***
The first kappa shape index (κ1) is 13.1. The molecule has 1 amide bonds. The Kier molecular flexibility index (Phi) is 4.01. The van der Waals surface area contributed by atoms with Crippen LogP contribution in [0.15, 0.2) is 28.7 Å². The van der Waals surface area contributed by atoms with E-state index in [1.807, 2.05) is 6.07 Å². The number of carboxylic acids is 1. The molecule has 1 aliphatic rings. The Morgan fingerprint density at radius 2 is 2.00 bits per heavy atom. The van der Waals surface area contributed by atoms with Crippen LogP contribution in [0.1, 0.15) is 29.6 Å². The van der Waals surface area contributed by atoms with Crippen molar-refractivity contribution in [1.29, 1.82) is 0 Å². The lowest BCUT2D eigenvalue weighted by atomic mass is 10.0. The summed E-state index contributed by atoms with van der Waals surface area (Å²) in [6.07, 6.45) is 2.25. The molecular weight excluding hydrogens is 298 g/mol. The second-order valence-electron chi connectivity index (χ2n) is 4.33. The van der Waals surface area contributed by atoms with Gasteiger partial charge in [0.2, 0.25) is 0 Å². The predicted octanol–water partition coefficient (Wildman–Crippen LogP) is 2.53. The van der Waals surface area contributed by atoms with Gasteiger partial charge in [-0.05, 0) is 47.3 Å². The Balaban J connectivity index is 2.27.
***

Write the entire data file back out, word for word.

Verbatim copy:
The first kappa shape index (κ1) is 13.1. The molecule has 1 amide bonds. The Kier molecular flexibility index (Phi) is 4.01. The van der Waals surface area contributed by atoms with Crippen LogP contribution in [0.15, 0.2) is 28.7 Å². The van der Waals surface area contributed by atoms with E-state index in [1.807, 2.05) is 6.07 Å². The number of carboxylic acids is 1. The molecule has 1 aliphatic rings. The Morgan fingerprint density at radius 2 is 2.00 bits per heavy atom. The van der Waals surface area contributed by atoms with Crippen LogP contribution in [0.1, 0.15) is 29.6 Å². The van der Waals surface area contributed by atoms with Crippen molar-refractivity contribution in [1.29, 1.82) is 0 Å². The lowest BCUT2D eigenvalue weighted by atomic mass is 10.0. The summed E-state index contributed by atoms with van der Waals surface area (Å²) in [6.07, 6.45) is 2.25. The molecular weight excluding hydrogens is 298 g/mol. The second-order valence-electron chi connectivity index (χ2n) is 4.33. The van der Waals surface area contributed by atoms with Gasteiger partial charge in [0.2, 0.25) is 0 Å². The predicted octanol–water partition coefficient (Wildman–Crippen LogP) is 2.53. The van der Waals surface area contributed by atoms with Gasteiger partial charge in [-0.05, 0) is 47.3 Å². The Balaban J connectivity index is 2.27.